LONDON (Jan. 24) – BoxNation kicks off its 2014 world title coverage this weekend with an intriguing clash for the IBF World Light-Welterweight title between champion Lamont Peterson and mandatory challenger Dierry Jean from the DC Armory in Washington, USA.
The 29 year old Peterson’s story will be familiar to British diehards due to the extensive coverage he received here for his hugely controversial victory over Amir Khan in December 2011.
Despite scoring an early knockdown, the Bolton lad conceded the tightest of split decisions in Peterson’s hometown of Washington DC, after having two points docked for ‘pushing’. Then, their keenly anticipated rematch had to be shelved when Peterson failed a pre-fight drugs test. The pair still has an unresolved score to settle.
Known as ‘Havoc’, Peterson and his younger brother Anthony – also a leading pro – survived a homeless childhood on the mean streets of DC, prior to finding sanctuary inside the prize ring.
A multiple US national amateur champion, he joined the pros in September 2004 and romped to victory in his first 27 gigs before colliding with formidable WBO king Tim Bradley in December 2009.
Though widely outscored, he delivered a sufficiently plucky showing to merit a second world title crack at Khan two years later.
Problems beyond the ropes confided the forceful, technically adept Peterson to just two airings over the subsequent 25 months. Whilst he retained his claim by grinding out an eight round stoppage over ex WBO king Kendall Holt last February, he was pulverised in three by Argentine bomber Lucas Matthysse in an over-the-weight non title affair in May and has been dormant since.
At just 7-5 against, 5ft 7in challenger Jean is a very live underdog. Born in Haiti 31 years ago, he is a product of the currently thriving Quebec boxing scene, having lived in Canada since the age of 10.
A late starter at 18, he posted a 54-8 amateur slate and has been victorious in all 25 contests since joining the pros in December 2006. Seventeen stoppage wins suggest there is plenty of pop in his gloves.
It’s a contest full of curiosity and who better to assess it for us than the aforementioned Khan, a former two-time 140lb world champion who spoke to boxing writer Glynn Evans from his training base in California on Monday evening.
Catch a terrific night’s boxing which also includes heavyweight David Price’s return to action plus the rematch between WBO cruiserweight king Marco Huck and Firat Arslan from Stuttgart, Germany, by tuning into BoxNation, the Channel of Champions from 6pm on Sky Ch.437/Virgin Ch.546.
“It’ll be very interesting to see what Peterson has still got left. He’s 29 and he’s coming off a bad knockout loss to Lucas Matthysse last year. Sometimes a bad defeat can make you a better fighter, if you can learn from it and make changes. It’s happened to me against Breidis Prescott and Danny Garcia but I proved it doesn’t necessarily mean the end.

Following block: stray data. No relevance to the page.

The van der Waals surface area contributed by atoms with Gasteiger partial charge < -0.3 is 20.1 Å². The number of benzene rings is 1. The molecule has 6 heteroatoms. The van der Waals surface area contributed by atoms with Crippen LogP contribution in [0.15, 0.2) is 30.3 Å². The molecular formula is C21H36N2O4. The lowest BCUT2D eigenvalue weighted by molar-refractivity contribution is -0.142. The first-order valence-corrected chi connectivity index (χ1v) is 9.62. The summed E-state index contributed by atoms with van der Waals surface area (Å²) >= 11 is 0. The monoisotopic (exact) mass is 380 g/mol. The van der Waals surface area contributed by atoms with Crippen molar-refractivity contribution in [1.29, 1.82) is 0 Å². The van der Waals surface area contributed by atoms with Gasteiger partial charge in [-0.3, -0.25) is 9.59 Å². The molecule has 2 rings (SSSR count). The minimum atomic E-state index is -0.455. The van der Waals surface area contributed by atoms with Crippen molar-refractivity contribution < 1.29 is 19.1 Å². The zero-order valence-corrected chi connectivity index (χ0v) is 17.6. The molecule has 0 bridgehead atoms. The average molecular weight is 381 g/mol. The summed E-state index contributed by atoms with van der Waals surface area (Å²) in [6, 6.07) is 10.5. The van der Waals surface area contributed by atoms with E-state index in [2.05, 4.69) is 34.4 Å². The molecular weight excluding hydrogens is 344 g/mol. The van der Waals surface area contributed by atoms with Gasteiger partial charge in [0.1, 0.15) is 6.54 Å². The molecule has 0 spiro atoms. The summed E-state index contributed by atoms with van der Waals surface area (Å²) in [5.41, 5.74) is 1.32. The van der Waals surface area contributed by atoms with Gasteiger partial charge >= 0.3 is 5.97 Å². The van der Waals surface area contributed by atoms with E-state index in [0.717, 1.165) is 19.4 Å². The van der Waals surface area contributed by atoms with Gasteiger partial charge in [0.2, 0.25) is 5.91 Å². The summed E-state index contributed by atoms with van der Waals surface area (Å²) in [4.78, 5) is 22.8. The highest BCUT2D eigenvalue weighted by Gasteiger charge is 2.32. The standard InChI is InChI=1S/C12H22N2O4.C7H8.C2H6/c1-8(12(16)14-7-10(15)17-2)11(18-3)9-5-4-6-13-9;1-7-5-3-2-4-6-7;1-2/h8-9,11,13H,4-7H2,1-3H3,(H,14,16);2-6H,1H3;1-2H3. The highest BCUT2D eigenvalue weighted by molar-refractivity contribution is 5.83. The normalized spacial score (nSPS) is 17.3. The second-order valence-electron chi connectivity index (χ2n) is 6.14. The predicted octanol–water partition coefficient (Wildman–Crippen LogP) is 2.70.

I was surprised by how Matthysse managed to put Peterson away so early and so clinically because when I fought Lamont he absorbed a lot of big shots. But then our fight took a lot out of both of us. It was brutal. Later he tested positive (for synthetic testosterone in the build up to their aborted rematch) so you don’t know if he was on something that night.
When I fought Lamont he was challenging for a world title in front of his hometown crowd and he was really up for it mentally. Fighting at home gave him a huge advantage and he came with real hunger to win. The shots he took from me proved he has a real fighting heart. He had to dig deep.
He’s quite a good technical boxer but without wanting to disrespect him or sound big headed myself, I was a bit better than Lamont, boxing wise, the night we fought. When I got him onto his back foot, his shots usually fell short.
But Lamont applied a lot of good pressure. He closed the range and cut the ring down well. He’s got a firm stance, keeps his hands tight and moves pretty well. He’s not the biggest puncher but he chugs forward, grinding away, grinding away. In Barry Hunter, he had a very good trainer who continually inspired him to drive forward. But he’s only really got the one style and I know I took a lot out of him. He’s not been the same in either of his two fights since.
After his loss to Matthysse, I’m not sure that Peterson deserves to hold a belt and, personally, I think he falls a bit short of Danny Garcia (WBC/WBA king) and Ruslan Provodnikov (current WBO boss), the other champions at 140. Still, styles make fights.
Like most people, I’ve not seen or heard a lot about Jean. But he’s the mandatory challenger and has been highly ranked by several organisations for some time. I’m told he’s a very tough and durable orthodox boxer and he’s going into his world title chance unbeaten. He should certainly be confident and up for it. He’ll provide us with a good gauge of what Peterson has left.
It’s his big chance and my advice to Jean would be to jump on Peterson from the very start. Push him back and put him under pressure immediately. Lamont’s coming off a bad stoppage defeat so there’s sure to be doubts in his mind. After dropping Peterson heavily in the first round, I made the mistake of backing off and allowing him back into the fight. I let him get his confidence back. I regret that.
Coming off that kayo (defeat), I’d expect Peterson to be very careful at the start and to keep it tight until he’s fully warmed up. It’s a big opportunity for Jean to break through and make a name for himself. It’s definitely a fight worth watching.
But I expect Peterson to win this, probably by decision. He’s got far greater experience at top level and fighting in his hometown will prove a big advantage again.”